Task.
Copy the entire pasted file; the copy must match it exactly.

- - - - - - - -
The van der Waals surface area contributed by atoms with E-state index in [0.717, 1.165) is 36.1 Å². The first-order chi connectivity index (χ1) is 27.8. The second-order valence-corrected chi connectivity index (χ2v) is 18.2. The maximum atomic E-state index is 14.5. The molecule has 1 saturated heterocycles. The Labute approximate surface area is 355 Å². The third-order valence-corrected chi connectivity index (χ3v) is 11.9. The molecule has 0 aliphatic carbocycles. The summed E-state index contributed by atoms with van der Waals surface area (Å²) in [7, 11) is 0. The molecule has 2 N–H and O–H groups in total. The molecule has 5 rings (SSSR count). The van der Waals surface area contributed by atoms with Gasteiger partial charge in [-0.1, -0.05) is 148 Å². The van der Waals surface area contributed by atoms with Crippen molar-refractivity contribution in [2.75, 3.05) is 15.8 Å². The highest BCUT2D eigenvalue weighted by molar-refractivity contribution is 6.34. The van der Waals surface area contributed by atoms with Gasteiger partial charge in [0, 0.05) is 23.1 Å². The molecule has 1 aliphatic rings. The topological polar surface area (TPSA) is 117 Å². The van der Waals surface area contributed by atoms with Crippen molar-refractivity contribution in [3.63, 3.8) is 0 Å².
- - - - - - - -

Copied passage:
The van der Waals surface area contributed by atoms with E-state index in [0.717, 1.165) is 36.1 Å². The first-order chi connectivity index (χ1) is 27.8. The second-order valence-corrected chi connectivity index (χ2v) is 18.2. The maximum atomic E-state index is 14.5. The molecule has 1 saturated heterocycles. The Labute approximate surface area is 355 Å². The third-order valence-corrected chi connectivity index (χ3v) is 11.9. The molecule has 0 aliphatic carbocycles. The summed E-state index contributed by atoms with van der Waals surface area (Å²) in [7, 11) is 0. The molecule has 2 N–H and O–H groups in total. The molecule has 5 rings (SSSR count). The van der Waals surface area contributed by atoms with Gasteiger partial charge in [-0.1, -0.05) is 148 Å². The van der Waals surface area contributed by atoms with Crippen molar-refractivity contribution in [2.75, 3.05) is 15.8 Å². The highest BCUT2D eigenvalue weighted by molar-refractivity contribution is 6.34. The van der Waals surface area contributed by atoms with Gasteiger partial charge in [0, 0.05) is 23.1 Å². The molecule has 1 aliphatic rings. The topological polar surface area (TPSA) is 117 Å². The van der Waals surface area contributed by atoms with Crippen molar-refractivity contribution in [3.63, 3.8) is 0 Å².